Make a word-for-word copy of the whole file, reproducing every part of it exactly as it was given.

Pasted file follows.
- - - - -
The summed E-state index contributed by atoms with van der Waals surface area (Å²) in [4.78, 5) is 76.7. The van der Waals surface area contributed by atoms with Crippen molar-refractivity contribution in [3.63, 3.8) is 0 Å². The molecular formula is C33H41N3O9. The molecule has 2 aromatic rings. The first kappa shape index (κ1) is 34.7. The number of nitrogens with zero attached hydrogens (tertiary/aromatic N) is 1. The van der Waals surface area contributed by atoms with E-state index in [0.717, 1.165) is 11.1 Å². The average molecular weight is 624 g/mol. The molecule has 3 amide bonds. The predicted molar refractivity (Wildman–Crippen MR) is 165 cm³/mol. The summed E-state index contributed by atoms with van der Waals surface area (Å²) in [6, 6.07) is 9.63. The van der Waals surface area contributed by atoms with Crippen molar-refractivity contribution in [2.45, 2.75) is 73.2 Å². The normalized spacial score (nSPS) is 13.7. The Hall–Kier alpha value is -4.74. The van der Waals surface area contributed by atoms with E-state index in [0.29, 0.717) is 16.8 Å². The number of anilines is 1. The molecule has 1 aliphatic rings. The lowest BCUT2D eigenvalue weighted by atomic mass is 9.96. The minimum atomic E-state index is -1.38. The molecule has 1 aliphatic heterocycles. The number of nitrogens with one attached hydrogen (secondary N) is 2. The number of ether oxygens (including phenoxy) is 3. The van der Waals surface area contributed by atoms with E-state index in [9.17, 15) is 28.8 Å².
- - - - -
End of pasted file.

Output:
The summed E-state index contributed by atoms with van der Waals surface area (Å²) in [4.78, 5) is 76.7. The van der Waals surface area contributed by atoms with Crippen molar-refractivity contribution in [3.63, 3.8) is 0 Å². The molecular formula is C33H41N3O9. The molecule has 2 aromatic rings. The first kappa shape index (κ1) is 34.7. The number of nitrogens with zero attached hydrogens (tertiary/aromatic N) is 1. The van der Waals surface area contributed by atoms with E-state index in [0.717, 1.165) is 11.1 Å². The average molecular weight is 624 g/mol. The molecule has 3 amide bonds. The predicted molar refractivity (Wildman–Crippen MR) is 165 cm³/mol. The summed E-state index contributed by atoms with van der Waals surface area (Å²) in [6, 6.07) is 9.63. The van der Waals surface area contributed by atoms with Crippen molar-refractivity contribution in [2.45, 2.75) is 73.2 Å². The normalized spacial score (nSPS) is 13.7. The Hall–Kier alpha value is -4.74. The van der Waals surface area contributed by atoms with E-state index in [0.29, 0.717) is 16.8 Å². The number of anilines is 1. The molecule has 1 aliphatic rings. The lowest BCUT2D eigenvalue weighted by atomic mass is 9.96. The minimum atomic E-state index is -1.38. The molecule has 1 aliphatic heterocycles. The number of nitrogens with one attached hydrogen (secondary N) is 2. The number of ether oxygens (including phenoxy) is 3. The van der Waals surface area contributed by atoms with E-state index in [9.17, 15) is 28.8 Å².